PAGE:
City envy: we want a four-day working week like Helsinki

Written by
Anya Meyerowitz
Photograph: Shutterstock

Going back to work after Christmas is hard, but imagine how much easier it would be if we only had a four-day week made up of six-hour shifts? Well, that’s exactly what Finland’s new prime minister, Sanna Marin, wants to introduce. 

This new working week is already in place in Sweden, where a six-hour shift experiment first began in 2015, and Ms Marin hopes that the reclaimed hours will help people pursue their hobbies and get in more quality family time.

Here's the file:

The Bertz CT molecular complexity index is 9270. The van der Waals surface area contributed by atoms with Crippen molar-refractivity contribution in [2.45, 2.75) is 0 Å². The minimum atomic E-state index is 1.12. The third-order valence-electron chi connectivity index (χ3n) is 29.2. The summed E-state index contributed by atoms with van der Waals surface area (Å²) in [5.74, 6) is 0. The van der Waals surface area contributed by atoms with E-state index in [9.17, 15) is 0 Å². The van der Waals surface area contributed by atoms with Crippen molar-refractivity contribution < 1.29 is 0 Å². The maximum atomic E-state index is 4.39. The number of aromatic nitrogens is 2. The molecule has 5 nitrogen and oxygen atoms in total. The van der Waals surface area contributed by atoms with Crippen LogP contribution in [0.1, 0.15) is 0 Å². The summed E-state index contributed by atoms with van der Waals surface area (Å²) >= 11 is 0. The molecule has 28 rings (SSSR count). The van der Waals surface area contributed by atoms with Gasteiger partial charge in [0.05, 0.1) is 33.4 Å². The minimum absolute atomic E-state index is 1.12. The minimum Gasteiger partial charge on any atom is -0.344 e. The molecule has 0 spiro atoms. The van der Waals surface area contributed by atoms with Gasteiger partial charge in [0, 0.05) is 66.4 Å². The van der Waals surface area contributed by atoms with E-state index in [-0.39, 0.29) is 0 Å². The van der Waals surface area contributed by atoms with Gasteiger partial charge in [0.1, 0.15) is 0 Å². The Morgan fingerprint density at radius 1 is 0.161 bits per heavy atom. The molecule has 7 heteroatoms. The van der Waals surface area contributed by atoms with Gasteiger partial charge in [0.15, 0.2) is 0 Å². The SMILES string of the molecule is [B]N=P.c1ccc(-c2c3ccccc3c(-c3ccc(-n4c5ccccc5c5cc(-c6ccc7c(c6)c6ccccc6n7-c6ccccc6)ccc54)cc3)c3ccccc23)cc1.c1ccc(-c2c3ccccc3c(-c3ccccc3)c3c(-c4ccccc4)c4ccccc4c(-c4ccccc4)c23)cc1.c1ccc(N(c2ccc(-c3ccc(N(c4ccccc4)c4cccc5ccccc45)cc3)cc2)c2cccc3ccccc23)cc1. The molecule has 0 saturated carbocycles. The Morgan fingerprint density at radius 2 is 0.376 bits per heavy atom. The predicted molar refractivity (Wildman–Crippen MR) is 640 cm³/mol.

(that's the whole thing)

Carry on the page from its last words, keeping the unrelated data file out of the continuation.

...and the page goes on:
Currently, the Finnish workforce follows a similar pattern to the UK: eight hours a day, five days a week with two days off, so this new proposal, if successful, would mean Finns gain an extra 16 hours of free time every week.

Just think what you could do with 16 wonderful extra hours. Finally visit all those London museums you’ve never made it to? Do all 101 of the best things to do in London? Or watch 16 episodes of ‘Ru Paul’s Drag Race’? Hey, no judgment here. 

‘I believe people deserve to spend more time with their families, loved ones, hobbies and other aspects of life, such as culture,’ Marin, the world's youngest prime minister, said recently. ‘This could be the next step for us in working life.’

Finally, a political policy we can wholeheartedly get on board with.

Pondering which new interests you’d take up if you worked a 24-hour week? Check out our pick of the best hobbies to try in London. 

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